SPECT Acquisition, Processing and Artifacts
Online Nuclear Cardiology Training Curriculum: Open Access
Journal of Nuclear Cardiology (JNC) Classic Articles
Optimal SPECT processing and display: Making bad studies look good to get the right answer
Dalia Y. Ibrahim, MD, Frank P. DiFilippo, PhD, Jeremy E. Steed, BS, CNMT, and Manuel D. Cerqueira, MD
J Nucl Cardiol 2006;13:855-66.
Single photon emission computed tomography (SPECT) myocardial perfusion imaging is the work horse of nuclear cardiology but it is not without limitations. Image artifacts resulting from unique features of the patient’s body and behavior during the acquisition, the distribution of the radiopharmaceuticals outside of the heart, and technical factors associated with image acquisition, processing, and display can impact specificity. This review focuses on the practical problems encountered with SPECT imaging over a decade ago and the methods used to overcome them. Technology has undergone significant evolution since this review was published, but many of the issues identified impact imaging today and need to be addressed to obtain optimal SPECT images and to achieve an accurate diagnosis.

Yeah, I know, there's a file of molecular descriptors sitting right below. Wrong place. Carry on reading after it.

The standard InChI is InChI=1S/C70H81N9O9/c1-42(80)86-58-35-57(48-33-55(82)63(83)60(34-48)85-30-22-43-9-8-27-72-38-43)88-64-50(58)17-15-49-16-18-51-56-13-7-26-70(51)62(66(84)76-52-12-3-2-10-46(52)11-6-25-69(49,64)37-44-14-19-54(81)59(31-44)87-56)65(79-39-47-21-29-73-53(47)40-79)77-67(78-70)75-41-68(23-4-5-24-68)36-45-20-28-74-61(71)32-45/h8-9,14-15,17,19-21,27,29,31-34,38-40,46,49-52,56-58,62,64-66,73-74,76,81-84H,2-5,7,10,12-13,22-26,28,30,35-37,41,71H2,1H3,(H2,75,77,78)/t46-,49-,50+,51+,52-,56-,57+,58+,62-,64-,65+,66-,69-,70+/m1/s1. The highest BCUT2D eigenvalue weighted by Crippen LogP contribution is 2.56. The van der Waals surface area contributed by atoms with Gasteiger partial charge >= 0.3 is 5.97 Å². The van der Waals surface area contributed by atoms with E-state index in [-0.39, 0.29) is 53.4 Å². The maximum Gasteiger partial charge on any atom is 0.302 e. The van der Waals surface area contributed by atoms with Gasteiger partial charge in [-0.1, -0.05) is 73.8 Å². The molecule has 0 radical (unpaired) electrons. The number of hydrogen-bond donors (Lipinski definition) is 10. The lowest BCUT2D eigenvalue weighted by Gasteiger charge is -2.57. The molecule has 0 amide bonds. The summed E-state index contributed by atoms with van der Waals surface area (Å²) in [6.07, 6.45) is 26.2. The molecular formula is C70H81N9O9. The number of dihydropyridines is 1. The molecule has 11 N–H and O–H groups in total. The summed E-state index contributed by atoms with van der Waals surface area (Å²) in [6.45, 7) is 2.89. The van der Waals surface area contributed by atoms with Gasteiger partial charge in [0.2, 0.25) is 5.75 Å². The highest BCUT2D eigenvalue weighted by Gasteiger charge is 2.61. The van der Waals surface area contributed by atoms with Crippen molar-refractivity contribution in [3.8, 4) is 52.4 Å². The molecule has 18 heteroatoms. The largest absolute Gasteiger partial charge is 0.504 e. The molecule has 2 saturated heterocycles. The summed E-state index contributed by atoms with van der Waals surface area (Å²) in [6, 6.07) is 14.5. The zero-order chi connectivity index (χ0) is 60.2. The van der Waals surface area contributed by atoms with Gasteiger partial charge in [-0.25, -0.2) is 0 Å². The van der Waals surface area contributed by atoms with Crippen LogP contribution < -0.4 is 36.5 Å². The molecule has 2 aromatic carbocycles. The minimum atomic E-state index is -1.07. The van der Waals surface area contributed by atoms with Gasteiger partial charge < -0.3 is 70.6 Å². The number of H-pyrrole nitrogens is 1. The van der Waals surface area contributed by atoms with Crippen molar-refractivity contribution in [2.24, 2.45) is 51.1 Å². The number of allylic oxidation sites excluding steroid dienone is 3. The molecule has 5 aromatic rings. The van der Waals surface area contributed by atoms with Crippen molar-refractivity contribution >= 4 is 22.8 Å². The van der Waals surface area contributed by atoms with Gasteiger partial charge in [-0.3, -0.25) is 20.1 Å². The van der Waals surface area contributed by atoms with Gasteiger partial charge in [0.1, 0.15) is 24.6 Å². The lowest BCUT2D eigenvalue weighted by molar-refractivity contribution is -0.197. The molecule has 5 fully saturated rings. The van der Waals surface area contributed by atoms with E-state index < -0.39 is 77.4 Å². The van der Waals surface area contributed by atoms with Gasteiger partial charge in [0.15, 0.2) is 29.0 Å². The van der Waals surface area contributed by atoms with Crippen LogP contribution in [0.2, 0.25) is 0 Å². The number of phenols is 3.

Pharmacologic stress myocardial perfusion imaging: A practical approach
Michael I. Miyamoto, MD, MS, Haresh Majmundar, BS, CNMT, Sharon L. Vernotico, RN, Gregory S. Thomas, MD, MPH
J Nucl Cardiol 2007;14:250-255.
This 2007 Practical Points in Nuclear Cardiology discusses a practical approach to the use of adenosine as a vasodilator stress agent. Patient selection, scheduling, preparation, imaging protocol, study interpretation and reporting are discussed. The potential advantages of regadenoson over adenosine are also described. Recent ASNC Practice Points provide important information on the use adenosine, dobutamine, dipyridamole and regadenoson for pharmacologic stress testing.
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